2) Your word count is a mite high. I realize that historical can sometimes get away with this, but I bet you can find a way to shave this down. You don’t want to handicap what is otherwise a really solid query with a sinker that has the weight of a stone.

Interested in what my readers think on this point? Can a historical romance with a teen protag get away with a high word count?

10 thoughts on “The Saturday Slash

  1. I'd read it and the word count (not a professional opinion however) isn't too high for me.
    I also don't see the the protag as a teen. Considering the setting of the novel, the protag would more than likely have been married and had kids already. Also, life expectancy was shorter and people didn't view an eighteen year old as a child with voting rights. In some areas getting to your twenties without a husband a woman might have been considered an old maid. But maybe that's just me.

  2. I kind of like the hook with the “Spanish homeland–and the Inquisition.” It gives this contrast and unexpected “Oh!” that piques my interest.

    I would say not YA, despite the teen protagonist. I don't know much about historical, but 18 was “older” back then, so I imagine it's easier to look on it as adult than if it were contemporary.

    I also think the word count is okay. I've heard for historical, as long as it's under 120k, it won't give anyone a heart attack. Might not hurt to get it down to 110k or 105k, either, though.

  3. I think Spanish homeland should stay because it adds a more personal touch than just inquisition, but take out the hyphen, or reword it to read “flees the inqusition in their Spanish Homeland.”

    I would stick with Historical and not worry too much about the word count. I don't think 115,000 is high for Historical….is it? If you can round down to 110,000, do it.

    I LOVE the query. It really stands out for me. Mindy, you're right on the money: the only other thing that jarred me was the sudden reference to a marriage.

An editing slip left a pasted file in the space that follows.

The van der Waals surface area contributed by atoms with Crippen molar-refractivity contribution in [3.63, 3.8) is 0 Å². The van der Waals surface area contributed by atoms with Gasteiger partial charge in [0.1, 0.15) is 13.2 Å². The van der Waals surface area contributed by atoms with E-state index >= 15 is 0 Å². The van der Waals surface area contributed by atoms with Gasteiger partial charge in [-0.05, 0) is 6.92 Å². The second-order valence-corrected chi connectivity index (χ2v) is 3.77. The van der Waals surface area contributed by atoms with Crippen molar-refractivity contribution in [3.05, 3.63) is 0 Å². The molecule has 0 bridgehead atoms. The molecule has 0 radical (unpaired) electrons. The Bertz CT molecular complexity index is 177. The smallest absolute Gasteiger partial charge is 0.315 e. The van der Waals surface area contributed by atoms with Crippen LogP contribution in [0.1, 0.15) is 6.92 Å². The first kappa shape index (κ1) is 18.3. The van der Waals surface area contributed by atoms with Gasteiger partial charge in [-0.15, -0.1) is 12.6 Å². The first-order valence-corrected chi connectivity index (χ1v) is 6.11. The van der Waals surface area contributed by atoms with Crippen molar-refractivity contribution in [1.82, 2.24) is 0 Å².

4. Wow, thanks so much, Mindy, and thanks for weighing in!

    This is one of those times where the author can no longer see the forest for the trees – this book started out as a YA ages ago, hence the reference to the MC's age. But now that it's straight romance, I'll have to come up with a new descriptor!

    Thanks, too, for the great suggestions on tightening up the sentences.

    I love long books myself [g]

  5. Thanks so much, Yvonne!

    Do you guys have any suggestions for how to not make the marriage come out of the blue? Basically, they travel together for weeks on the ship and then two ports before Constantinople, they get married. Can't be apart any longer 🙂

  6. Deniz, from my seat of no experience I would take out the marriage and put it this: “Her family refused to accept her love for a man of a different faith.” and I would let the fact that they got married be something to be found out through the course of reading.
    To me, to mention their marriage in a query wouldn't do the love they share the justice that it deserves and that I'm sure you cultivated. But again I may not know what I'm talking about lol.

  7. The jump from searching for family to being obviously reunited with them, along with what seems like a sudden marriage is jarring.

    Instead try:
    Upon reuniting, her family refuses to accept this man of a different faith, but when….

    Her family refuses to accept this man of a different faith, ……
    (omitting any reference to marriage)

    Just an idea.

Comments are closed.